Rich ”Goose” Gossage is perhaps the first incarnation of the modern-day closer. Finishing his career with 310 saves, he led the American League in saves three times and was second in saves twice. His 1,502 career strikeouts place him second all-time amongst relief pitchers and his eight All-Star selections are second only to Mariano Rivera for relief pitchers. Rich Gossage also earned an astounding 53 saves in which he recorded seven outs or more. Without Goose Gossage, the closer role would not be as important as it is today.

Dennis Eckersley (1975-1998)

Had Dennis Eckersley maintained the early success he had as a starting pitcher, he could’ve possibly ended his career as just another good pitcher. However, Eckersley’s role as a closer landed him in the Hall-of-Fame. From 1988-1992, he was the most dominant closer in the league saving 220 games and never posting an era higher than 2.96. Eckersley won the AL MVP and Cy Young Award in 1992 posting 51 saves that season with a 1.91 era. He finished his career with 390 saves and 2,401 strikeouts. Also, the six-time All-Star is one of only two pitchers with both a 20 win season and a 50 save season in a career.

 

Reliever Reserves

Sparky Lyle (1967-1982)

One of the most dominant relievers of the 1970s, Sparky Lyle will go down as one of the best left-handed closers ever. He led the league in saves twice, was a three-time All-Star and two time World Series champion. As the 1977 AL Cy Young Award winner, Lyle became the first American League pitcher to win the award. His 232 American League saves are the most ever by a left-hander. Also, at the time of his retirement, he was the first pitcher to appear in 600, 700 and 800 games without ever making a start.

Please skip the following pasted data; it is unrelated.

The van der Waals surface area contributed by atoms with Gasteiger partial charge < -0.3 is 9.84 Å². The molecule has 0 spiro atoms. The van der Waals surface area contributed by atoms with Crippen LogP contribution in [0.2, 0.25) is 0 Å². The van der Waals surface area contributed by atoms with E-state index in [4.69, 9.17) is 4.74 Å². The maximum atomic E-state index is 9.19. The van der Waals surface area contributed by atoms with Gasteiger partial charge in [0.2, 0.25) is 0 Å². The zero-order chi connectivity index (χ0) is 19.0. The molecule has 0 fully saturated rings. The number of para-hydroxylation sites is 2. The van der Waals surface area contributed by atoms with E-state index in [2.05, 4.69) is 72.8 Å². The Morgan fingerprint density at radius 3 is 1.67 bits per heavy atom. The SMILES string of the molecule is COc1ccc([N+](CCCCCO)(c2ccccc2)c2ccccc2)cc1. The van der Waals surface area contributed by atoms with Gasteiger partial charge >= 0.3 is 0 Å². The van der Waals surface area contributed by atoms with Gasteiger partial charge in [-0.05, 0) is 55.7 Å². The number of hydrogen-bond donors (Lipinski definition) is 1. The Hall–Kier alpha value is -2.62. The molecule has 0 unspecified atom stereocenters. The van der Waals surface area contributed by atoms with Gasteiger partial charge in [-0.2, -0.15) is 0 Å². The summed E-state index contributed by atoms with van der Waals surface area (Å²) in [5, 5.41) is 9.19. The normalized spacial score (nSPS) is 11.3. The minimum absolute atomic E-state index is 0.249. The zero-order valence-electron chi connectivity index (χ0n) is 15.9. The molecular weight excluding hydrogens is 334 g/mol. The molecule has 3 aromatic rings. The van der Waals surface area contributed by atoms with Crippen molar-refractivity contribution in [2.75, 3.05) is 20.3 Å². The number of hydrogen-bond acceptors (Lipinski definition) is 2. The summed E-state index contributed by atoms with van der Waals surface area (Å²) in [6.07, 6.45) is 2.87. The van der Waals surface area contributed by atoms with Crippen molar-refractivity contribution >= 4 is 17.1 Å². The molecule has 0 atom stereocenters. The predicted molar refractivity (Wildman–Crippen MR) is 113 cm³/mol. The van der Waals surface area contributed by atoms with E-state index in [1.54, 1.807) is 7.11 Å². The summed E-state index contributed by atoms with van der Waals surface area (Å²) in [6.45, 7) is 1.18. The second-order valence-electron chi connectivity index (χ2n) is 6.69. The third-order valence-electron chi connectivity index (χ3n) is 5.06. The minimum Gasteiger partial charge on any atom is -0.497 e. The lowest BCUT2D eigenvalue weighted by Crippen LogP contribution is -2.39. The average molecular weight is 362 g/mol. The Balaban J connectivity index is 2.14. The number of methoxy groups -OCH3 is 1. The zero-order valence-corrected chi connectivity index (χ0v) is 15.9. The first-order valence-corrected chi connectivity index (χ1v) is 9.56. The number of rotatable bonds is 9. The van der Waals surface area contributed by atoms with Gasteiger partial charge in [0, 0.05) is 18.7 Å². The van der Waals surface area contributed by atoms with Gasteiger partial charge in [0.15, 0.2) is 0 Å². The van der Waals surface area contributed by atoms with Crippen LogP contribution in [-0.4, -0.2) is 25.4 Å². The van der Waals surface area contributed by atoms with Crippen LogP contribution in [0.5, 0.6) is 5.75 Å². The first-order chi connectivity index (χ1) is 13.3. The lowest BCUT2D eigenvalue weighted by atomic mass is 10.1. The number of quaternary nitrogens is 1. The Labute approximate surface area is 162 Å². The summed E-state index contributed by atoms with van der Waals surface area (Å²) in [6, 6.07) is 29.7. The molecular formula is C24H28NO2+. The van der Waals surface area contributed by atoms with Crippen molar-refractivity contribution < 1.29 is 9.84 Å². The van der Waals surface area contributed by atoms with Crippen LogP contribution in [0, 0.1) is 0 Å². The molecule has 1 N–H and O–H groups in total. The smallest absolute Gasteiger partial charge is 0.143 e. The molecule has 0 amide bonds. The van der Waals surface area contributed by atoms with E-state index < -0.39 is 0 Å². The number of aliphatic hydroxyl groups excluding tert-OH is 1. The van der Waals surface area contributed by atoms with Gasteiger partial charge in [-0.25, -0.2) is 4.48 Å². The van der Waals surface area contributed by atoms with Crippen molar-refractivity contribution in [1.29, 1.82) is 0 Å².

Dan Quisenberry (1979-1990)

Dan Quisenberry was not an overpowering pitcher. Instead, he relied on his remarkable control and accuracy to get hitters out. His 1.40 BB/9 is the lowest for any pitcher since the 1920s and third lowest in MLB history. The three-time All-Star was the first reliever to record at least 40 saves in a season and he led the league in saves five times. He finished his career with 244 saves and helped the Kansas City Royals win the 1985 World Series.

Reliever Alternates

  • Joe Nathan (1999-2000, 2002-09, 2011-2016) – From 2004-2009 he was the most successful closer in the league recording 246 saves during that span. His 376 American League saves are second only to Marino Rivera. He finished his career with 377 saves and is a six-time All-Star.
  • Dave Righetti (1979, 1981-1995) – 1981 ROY. His 46 saves in 1986 still stand as a single-season5 record for AL left-handed pitchers. One of three pitchers to throw a no-hitter and lead the league in saves in his career.

Conclusion

So many great pitchers including award winners and Hall-of-Famers. Without a doubt, these names will go down in history as some of the best to ever play and will be remembered for years to come. To see how the National League side stacks up against the American League side, please take a look here.

Main Image